By DAVID BRANDT
ENTERPRISE (AP) — As Mississippi storm survivors pick up pieces of their lives, Gov. Haley Barbour says federal officials have agreed to quickly process his request for a disaster declaration to speed up recovery from powerful storms that pounded the South this week.
Barbour traveled Friday to Smithville, a northeast Mississippi town of about 900 residents, where 14 were killed by a tornado with winds over 200 mph. He said 12 people were still missing in the town Friday. The National Weather Service classified the Wednesday afternoon twister as an EF-5, the strongest rating for tornado damage.
Mississippi’s death toll is at least 33 for the storms that struck Tuesday and Wednesday. More than 150 people were injured.
Initial reports from 51 of Mississippi’s 82 counties showed more than 320 homes and 25 businesses damaged. Barbour has asked President Barack Obama for a federal disaster declaration for the entire state.
In east central Mississippi’s Clarke County, tornado survivors Doug and Tina Steen picked through their possessions Friday, trying to find what was salvageable as crews worked to restore electricity and make sure structures were safe.
A half-mile wide tornado zigzagged just east of Enterprise on Wednesday, leaving a path of destruction while narrowly missing an elementary school and other city buildings in the rural area near the Alabama line.
The Steens left their mobile home just before the tornado struck, driving south to avoid the worst of the destruction. When they returned, trees littered the highway and the roof of their home was gone. Half of their neighbor’s trailer was wrapped around a tree as insulation blew across the highway.
“When we first showed up you couldn’t even recognize that there were homes and you could barely see the highway — it was just total destruction,” Doug Steen said Friday. “We’re lucky that everyone in our neighborhood is safe. We’re even able to save some of our possessions.
“It happened so fast there wasn’t even any time for it to rain.”
The Northeast Mississippi Daily Journal reports that in Smithville, Barbour commended the local response, particularly the efforts by church groups. He added that not many people are sleeping in shelters because neighbors have taken them in.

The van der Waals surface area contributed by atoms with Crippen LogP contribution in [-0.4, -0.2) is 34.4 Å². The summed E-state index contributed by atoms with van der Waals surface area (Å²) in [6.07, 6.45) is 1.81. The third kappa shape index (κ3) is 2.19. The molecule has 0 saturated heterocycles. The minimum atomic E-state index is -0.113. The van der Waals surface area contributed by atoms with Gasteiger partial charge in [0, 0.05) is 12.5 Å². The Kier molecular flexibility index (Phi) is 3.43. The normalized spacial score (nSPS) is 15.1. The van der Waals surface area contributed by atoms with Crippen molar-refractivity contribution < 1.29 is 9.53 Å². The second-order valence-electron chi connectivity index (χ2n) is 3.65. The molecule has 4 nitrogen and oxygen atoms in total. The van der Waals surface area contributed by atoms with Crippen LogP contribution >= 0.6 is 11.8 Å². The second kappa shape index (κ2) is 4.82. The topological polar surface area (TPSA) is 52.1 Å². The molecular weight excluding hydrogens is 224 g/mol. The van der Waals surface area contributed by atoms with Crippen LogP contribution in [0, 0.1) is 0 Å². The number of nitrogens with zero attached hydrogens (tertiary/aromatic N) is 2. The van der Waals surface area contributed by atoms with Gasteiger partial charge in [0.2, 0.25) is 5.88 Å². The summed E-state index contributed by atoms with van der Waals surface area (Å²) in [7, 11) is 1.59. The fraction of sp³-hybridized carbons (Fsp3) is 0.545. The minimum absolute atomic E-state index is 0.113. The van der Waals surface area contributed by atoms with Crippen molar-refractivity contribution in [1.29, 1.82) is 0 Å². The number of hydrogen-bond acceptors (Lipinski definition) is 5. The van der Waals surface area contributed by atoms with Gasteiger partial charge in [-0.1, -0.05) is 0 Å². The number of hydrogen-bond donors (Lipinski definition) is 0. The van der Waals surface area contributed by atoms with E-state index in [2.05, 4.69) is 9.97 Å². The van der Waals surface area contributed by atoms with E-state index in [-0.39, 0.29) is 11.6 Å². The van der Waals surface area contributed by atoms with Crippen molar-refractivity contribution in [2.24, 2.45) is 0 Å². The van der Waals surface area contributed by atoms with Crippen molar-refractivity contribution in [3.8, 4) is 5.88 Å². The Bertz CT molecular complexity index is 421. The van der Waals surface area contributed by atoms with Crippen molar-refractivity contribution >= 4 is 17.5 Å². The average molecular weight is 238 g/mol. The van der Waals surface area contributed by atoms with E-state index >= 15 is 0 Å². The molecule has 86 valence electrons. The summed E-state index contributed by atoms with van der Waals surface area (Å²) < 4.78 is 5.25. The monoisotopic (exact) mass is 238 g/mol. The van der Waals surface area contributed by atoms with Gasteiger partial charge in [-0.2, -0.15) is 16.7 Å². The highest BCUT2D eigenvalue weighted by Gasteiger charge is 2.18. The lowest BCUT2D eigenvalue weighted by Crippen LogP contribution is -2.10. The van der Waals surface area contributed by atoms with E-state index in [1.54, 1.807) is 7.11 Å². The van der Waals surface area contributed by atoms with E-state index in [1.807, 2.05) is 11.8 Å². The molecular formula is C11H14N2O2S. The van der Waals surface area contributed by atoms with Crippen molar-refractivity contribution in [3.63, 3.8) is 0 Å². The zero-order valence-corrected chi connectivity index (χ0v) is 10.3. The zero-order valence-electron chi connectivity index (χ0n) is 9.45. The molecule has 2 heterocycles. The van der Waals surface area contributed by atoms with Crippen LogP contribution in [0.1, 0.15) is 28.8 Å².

The National Guard, which has been on the scene since Wednesday, will stay in Smithville as the cleanup continues.
“To come into Smithville and see the devastation here, the utter obliteration that’s come to this town, is moving, eye-opening,” Barbour said. “And I’m committed to bringing Smithville back newer and better.”
The tornado that hit Smithville at 3:44 p.m. EDT on Wednesday had winds of 205 mph and was the first EF-5 in Mississippi since 1966, the National Weather Service said Friday. The assessment is preliminary, based on photos taken Thursday and consultation with experts. It will be confirmed later this year after further inspections. The weather service said the tornado was a half-mile wide and was on the ground for close to three miles.
National Guard troops are on duty in Smithville, where dozens of structures were blown to bits.
Barbour on Friday warned of another pending weather disaster: flooding along the Mississippi River, which could affect large portions of the western side of the state. He urged people living along the river to move to higher areas in anticipation of the cresting next month.
“They don’t need to wait until the 18th of May,” he said.
In rural Clarke County, south of Meridian, Traci Mayo said Friday that she and her 9-year-old son went to a neighbor’s house as a tornado approached Wednesday.
Mayo returned home to find her house had only suffered minor damage. But the shop right next to the house was destroyed. Pieces of the red tin roof were found strewn about her neighbor’s yard.
“It’s amazing what it destroys,” Mayo said. “Then just a few feet away everything’s fine.”
Also in Clarke County, Matthew Dennis rode out Wednesday’s tornado in a bathtub with his wife and 5-year-old daughter as the wind blew the roof off his home, uprooted trees in the yard and splattered mud all over the house. All three emerged unscathed. His house and two cars might be a total loss, but Dennis said that wasn’t the biggest concern.
“All this stuff can be replaced,” Dennis said Friday. “I’ve got my wife and baby and that’s all that matters. Within minutes after the tornado was gone, all kinds of people — including people I didn’t even know — came out to help and see what they could do. This was terrible, but it really brings people together.”
In northern Mississippi’s Marshall County, Sheriff Kenny Dickerson said several roads were ruined by heavy rains that washed away large drainage pipes. He said Artwell Craft of Holly Springs was killed by the flooding. Craft, 66, was a former deputy sheriff who had been working for a medical transportation business.
Associated Press writer Emily Wagster Pettus contributed to this report from Jackson.